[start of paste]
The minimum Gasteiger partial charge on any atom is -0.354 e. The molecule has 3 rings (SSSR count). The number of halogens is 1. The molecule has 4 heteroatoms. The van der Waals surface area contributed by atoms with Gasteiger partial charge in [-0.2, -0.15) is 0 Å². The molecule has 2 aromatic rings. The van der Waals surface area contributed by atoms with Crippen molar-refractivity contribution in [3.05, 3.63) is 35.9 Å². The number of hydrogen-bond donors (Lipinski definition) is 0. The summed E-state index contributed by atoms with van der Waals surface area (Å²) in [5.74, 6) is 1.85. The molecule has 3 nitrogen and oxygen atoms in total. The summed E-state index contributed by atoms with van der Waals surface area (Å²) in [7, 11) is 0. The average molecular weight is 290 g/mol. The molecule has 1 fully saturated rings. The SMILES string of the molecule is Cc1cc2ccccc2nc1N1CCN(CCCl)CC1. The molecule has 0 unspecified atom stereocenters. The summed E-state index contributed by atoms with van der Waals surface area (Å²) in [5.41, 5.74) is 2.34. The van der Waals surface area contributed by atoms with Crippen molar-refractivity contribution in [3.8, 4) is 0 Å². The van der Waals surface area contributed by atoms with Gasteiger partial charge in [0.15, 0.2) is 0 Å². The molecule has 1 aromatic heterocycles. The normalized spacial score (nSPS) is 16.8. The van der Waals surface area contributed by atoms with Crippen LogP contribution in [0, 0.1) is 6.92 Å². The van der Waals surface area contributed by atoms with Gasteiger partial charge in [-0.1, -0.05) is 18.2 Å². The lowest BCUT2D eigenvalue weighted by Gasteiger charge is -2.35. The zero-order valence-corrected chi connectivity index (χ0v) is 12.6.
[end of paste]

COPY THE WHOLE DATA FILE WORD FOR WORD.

The minimum Gasteiger partial charge on any atom is -0.354 e. The molecule has 3 rings (SSSR count). The number of halogens is 1. The molecule has 4 heteroatoms. The van der Waals surface area contributed by atoms with Gasteiger partial charge in [-0.2, -0.15) is 0 Å². The molecule has 2 aromatic rings. The van der Waals surface area contributed by atoms with Crippen molar-refractivity contribution in [3.05, 3.63) is 35.9 Å². The number of hydrogen-bond donors (Lipinski definition) is 0. The summed E-state index contributed by atoms with van der Waals surface area (Å²) in [5.74, 6) is 1.85. The molecule has 3 nitrogen and oxygen atoms in total. The summed E-state index contributed by atoms with van der Waals surface area (Å²) in [7, 11) is 0. The average molecular weight is 290 g/mol. The molecule has 1 fully saturated rings. The SMILES string of the molecule is Cc1cc2ccccc2nc1N1CCN(CCCl)CC1. The molecule has 0 unspecified atom stereocenters. The summed E-state index contributed by atoms with van der Waals surface area (Å²) in [5.41, 5.74) is 2.34. The van der Waals surface area contributed by atoms with Crippen molar-refractivity contribution in [3.8, 4) is 0 Å². The van der Waals surface area contributed by atoms with Gasteiger partial charge in [0.15, 0.2) is 0 Å². The molecule has 1 aromatic heterocycles. The normalized spacial score (nSPS) is 16.8. The van der Waals surface area contributed by atoms with Crippen LogP contribution in [0, 0.1) is 6.92 Å². The van der Waals surface area contributed by atoms with Gasteiger partial charge in [-0.1, -0.05) is 18.2 Å². The lowest BCUT2D eigenvalue weighted by Gasteiger charge is -2.35. The zero-order valence-corrected chi connectivity index (χ0v) is 12.6.